The Need for Speed

I promise the title is the only Top Gun reference you’ll find in this post. As I’ve been recoding my site, I’ve been trying to work on speed as much as possible. I wanted to get the design and the code as lean as I could before adding new features.

Load times were the main reason I moved away from using AddThis or having a “Latest Tweet” widget in the footer or dropping a Facebook social widget on the site. These services take a long time to load and really aren’t adding that much to the UX. With page speed always in the back of my mind, yesterday, I decided to do some speed tests in Chrome Dev tools. Here were my results:

Before Improvements

home: 465K, 22 requests, 1.33s
about: 487K, 20 requests, .82s
post: 289K, 20 requests, .73s

I choose these three pages because they each have unique properties. Now these load times aren’t bad… actually they’re quite good. According to Google, anything below 1.5 seconds is above average. After looking at these numbers, I still wanted to see if I could make any improvements.

So I did a quick audit of the resources I’m loading and saw that I’m still loading jQuery on every page. I was doing this because I’m using Flexslider on the homepage, and by the time a user goes deeper into the site, they already have it cached… so what’s the point? But what about direct traffic?

After looking over my analytics, I noticed that a good portion of my site is coming directly to blog articles I post from either Facebook or Twitter. This means, first time users of the site, coming directly to a post page are getting served jQuery and Flexslider, and may never use it.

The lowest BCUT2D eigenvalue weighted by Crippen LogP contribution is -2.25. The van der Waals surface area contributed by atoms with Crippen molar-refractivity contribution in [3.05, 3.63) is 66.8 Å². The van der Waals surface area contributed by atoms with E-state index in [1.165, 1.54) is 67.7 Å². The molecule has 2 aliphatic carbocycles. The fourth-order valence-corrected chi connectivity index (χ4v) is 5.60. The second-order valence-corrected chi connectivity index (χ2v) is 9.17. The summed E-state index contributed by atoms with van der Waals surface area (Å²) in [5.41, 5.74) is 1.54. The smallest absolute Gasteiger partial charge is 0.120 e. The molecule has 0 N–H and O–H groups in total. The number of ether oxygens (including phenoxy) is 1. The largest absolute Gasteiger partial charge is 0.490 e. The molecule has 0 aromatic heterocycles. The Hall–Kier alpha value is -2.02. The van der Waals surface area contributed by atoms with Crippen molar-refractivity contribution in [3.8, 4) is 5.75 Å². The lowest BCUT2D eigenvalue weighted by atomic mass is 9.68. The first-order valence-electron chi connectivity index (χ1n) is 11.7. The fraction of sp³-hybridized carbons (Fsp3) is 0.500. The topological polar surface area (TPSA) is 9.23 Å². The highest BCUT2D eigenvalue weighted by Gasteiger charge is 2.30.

My solution? Break out Flexslider and its document-ready function into its own JS file called “home.js” then only enqueue it along with jQuery on the homepage. The result:

After Improvements

home: 481K, 23 requests, 1.14s
about: 372K, 16 requests, .53s
post: 174K, 16 requests, .47s

It cut the load time from the about page and blog post page by almost half! Not sure what’s going on with the homepage, I think my first test might be skewed or something, but only a 30K bump in total sizes isn’t bad.

What’s next?

I’m thinking about switching away from Typekit and moving onto Google Font’s CSS option. I need to do some research and find out which is faster, but obviously moving away from third party JS is a huge step. Another thing I plan to do is add HTML5 validation to my comments form, which is a little nicer than what WordPress is doing by default.

So how about you? What have you cut out of your sites for the sake of speed? Do you have any other suggestions for how to make sites faster?

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